Southwest Airlines remained in the hot seat Tuesday as it contended with mass flight cancellations while rival U.S. carriers recovered from a severe winter storm.
Shares of Southwest fell 5.56% to $34.08 in early-afternoon trading at 2 p.m. EST.
The Dallas-based, domestic-focused carrier, which has historically enjoyed a strong reputation with consumers, drew withering explicative-filled rebukes on social media, where labor leaders also highlighted horror stories from stranded airline employees.
"It's a complete meltdown," said Mike Sage, who had planned to fly back Monday to Florida after visiting Connecticut to tend to his kayaking business north of Orlando, Florida.
After Southwest's phone and Internet system "collapsed," Sage drove to the airport, waited in line for two hours and finally obtained a replacement ticket for Saturday from Southwest.
But it came with a warning, Sage recounted to AFP.
"When (the attendant) handed me the ticket, she looked me in the eyes and said: 'If I were you, I would not count on this flight either. I would book with another airline. We have crews stranded all over, pilots sleeping on the floor in airports.'"
At issue is Southwest's performance in the wake of a brutal winter storm that began ahead of Christmas, wreaking havoc with holiday travel networks and causing some 50 fatalities.
But while operations had largely returned to normal at American Airlines and United Airlines by Tuesday, Southwest canceled more than 2,500 flights, or nearly two-thirds of planned departures, according to tracking website FlightAware.
That's on top of some 8,150 flights canceled over the prior five-day stretch, according to the website.
The debacle weighed on company shares and drew attention in Washington.
The US Department of Transportation is "concerned by Southwest's unacceptable rate of cancellations and delays," the agency said on Twitter on Monday.
"The Department will examine whether cancellations were controllable and if Southwest is complying with its customer service plan."
President Joe Biden, retweeting the DOT statement, urged consumers to check on whether they're entitled to compensation.
- System overload -
Southwest has apologized for the debacle, describing the inconvenience to customers as "unacceptable."
"We were fully staffed and prepared for the approaching holiday weekend when the severe weather swept across the continent," said a company statement Monday.
"As we continue the work to recover our operation, we have made the decision to continue operating a reduced schedule by flying roughly one third of our schedule for the next several days."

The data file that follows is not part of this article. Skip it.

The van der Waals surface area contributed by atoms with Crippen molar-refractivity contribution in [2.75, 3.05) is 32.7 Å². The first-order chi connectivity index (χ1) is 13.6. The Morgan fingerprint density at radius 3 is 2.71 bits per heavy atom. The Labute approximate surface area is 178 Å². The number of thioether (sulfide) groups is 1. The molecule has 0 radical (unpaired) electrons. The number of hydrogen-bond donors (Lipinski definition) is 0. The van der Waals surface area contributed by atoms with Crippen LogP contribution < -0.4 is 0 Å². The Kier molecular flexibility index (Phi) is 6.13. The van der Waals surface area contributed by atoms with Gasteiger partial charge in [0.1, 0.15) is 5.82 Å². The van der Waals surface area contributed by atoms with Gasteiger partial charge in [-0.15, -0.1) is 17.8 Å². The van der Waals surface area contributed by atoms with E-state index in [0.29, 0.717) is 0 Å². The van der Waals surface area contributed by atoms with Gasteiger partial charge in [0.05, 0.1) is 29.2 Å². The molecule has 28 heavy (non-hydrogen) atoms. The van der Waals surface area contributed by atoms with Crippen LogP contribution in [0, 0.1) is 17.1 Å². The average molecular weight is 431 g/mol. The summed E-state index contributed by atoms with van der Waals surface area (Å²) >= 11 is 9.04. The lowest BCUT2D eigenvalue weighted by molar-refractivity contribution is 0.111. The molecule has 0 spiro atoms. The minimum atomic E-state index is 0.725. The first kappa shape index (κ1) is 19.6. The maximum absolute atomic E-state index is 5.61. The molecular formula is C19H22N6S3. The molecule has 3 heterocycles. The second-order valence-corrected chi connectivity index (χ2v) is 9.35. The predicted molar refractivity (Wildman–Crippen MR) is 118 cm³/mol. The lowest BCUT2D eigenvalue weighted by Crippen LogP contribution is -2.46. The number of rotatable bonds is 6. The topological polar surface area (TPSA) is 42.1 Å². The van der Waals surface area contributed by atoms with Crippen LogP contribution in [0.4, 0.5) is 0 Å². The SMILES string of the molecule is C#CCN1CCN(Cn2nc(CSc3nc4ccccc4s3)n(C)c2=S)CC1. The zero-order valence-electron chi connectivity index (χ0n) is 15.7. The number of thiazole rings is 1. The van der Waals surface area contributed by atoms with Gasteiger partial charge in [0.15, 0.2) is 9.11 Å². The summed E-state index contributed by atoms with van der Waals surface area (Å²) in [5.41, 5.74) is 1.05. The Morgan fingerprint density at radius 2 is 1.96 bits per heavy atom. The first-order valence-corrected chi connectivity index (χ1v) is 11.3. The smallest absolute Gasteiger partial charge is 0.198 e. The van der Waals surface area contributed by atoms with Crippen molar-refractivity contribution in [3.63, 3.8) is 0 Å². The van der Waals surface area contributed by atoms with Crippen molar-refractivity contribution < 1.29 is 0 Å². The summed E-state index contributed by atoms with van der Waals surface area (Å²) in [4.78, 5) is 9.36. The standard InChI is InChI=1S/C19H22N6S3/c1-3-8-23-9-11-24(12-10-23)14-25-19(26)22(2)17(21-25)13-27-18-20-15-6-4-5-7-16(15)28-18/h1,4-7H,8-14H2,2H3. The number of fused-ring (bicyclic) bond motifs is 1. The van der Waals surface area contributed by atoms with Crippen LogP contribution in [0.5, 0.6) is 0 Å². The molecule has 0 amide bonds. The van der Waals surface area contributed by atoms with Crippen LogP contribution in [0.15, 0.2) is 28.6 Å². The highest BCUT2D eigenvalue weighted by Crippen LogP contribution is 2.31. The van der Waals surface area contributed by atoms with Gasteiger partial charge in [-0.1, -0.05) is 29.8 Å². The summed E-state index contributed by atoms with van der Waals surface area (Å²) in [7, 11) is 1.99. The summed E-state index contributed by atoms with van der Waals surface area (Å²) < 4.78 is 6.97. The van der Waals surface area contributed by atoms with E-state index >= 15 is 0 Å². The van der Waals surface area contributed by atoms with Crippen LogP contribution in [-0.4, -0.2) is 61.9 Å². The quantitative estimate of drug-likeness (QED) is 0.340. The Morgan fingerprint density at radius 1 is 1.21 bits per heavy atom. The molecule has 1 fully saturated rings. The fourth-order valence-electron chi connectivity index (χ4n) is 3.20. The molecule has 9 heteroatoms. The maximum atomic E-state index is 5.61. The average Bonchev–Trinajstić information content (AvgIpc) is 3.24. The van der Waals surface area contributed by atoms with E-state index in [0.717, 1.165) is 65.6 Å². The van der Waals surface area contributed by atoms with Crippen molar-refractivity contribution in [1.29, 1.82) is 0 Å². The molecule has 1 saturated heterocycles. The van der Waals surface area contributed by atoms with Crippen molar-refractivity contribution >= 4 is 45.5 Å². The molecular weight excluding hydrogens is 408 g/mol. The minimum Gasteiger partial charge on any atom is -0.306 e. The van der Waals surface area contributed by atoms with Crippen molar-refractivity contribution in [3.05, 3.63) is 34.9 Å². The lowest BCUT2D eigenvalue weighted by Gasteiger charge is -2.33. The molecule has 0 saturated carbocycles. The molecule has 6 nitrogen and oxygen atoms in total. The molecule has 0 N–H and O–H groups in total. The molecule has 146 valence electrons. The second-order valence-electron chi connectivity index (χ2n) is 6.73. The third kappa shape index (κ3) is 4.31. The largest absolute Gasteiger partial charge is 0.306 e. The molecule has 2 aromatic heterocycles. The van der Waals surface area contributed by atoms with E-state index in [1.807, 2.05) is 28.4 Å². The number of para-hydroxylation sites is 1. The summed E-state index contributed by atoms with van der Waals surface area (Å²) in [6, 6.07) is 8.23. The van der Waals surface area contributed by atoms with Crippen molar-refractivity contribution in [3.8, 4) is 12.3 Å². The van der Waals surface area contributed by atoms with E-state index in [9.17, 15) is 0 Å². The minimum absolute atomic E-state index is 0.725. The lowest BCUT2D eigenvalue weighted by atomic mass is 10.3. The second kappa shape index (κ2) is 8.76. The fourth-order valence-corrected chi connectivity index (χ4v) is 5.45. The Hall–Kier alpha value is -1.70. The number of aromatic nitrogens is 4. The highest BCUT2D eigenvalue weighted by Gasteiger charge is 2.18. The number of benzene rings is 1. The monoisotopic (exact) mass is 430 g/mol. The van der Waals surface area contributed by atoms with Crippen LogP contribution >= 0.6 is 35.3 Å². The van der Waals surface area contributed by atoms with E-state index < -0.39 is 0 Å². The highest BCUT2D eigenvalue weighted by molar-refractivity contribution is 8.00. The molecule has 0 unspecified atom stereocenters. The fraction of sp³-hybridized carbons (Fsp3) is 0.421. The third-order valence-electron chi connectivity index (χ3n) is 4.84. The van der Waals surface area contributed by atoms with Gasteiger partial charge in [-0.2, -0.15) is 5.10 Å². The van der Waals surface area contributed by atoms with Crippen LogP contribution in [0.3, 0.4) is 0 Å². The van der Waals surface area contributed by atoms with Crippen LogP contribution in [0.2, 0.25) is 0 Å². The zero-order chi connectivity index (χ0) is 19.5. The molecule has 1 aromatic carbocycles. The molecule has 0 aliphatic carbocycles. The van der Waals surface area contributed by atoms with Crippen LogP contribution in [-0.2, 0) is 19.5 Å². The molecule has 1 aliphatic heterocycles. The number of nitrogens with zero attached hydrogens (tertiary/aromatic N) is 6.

Airline officials have acknowledged that outdated systems contributed to the problems.
Southwest Chief Executive Bob Jordan alluded to a "lack of tools," adding in a December 25 message to employees that the airline is "in the process of upgrading some of those systems," according to the Wall Street Journal.
Unions pointed to chronic underinvestment as a driver of the problems.
Lyn Montgomery, president of TWU Local 556, which represents Southwest flight attendants, posted to Twitter screenshots of flight attendants waiting for more than seven hours to receive assignments and get hotel information.
In a press release titled "Southwest Airlines Ruins Christmas for Flight Attendants," the TWU said the holiday nightmare "points to a shirking of responsibility over many years for investing in and implementing technology that could help solve for many of the issues that plague flight attendants and passengers alike."
The TWU, along with the Southwest Airlines Pilots Association (SWAPA), has been mired in labor negotiations with Southwest on a new contract.
SWAPA members picketed Southwest management outside the New York Stock Exchange earlier this month during an investor day at which executives reinstated the investor dividend "instead of focusing on the frontline employees directly responsible for the record revenues," said a SWAPA press release.
During the investor day, Jordan and other Southwest executives highlighted investment in a new computer system for revenue management.
Like rivals, Southwest has hiring campaigns to add pilots and other staff, part of an industry wide labor crunch that has pinched industry capacity throughout 2022.
At the December 7 investor day, Jordan expressed confidence the company would settle on contracts with unions.
Reinstating the dividend was a priority to "restore value to our shareholders," said Jordan, who added that reviving share buybacks would have to wait.
"We need to invest in our people," he said. "For right now, that's getting contracts done and investing in them."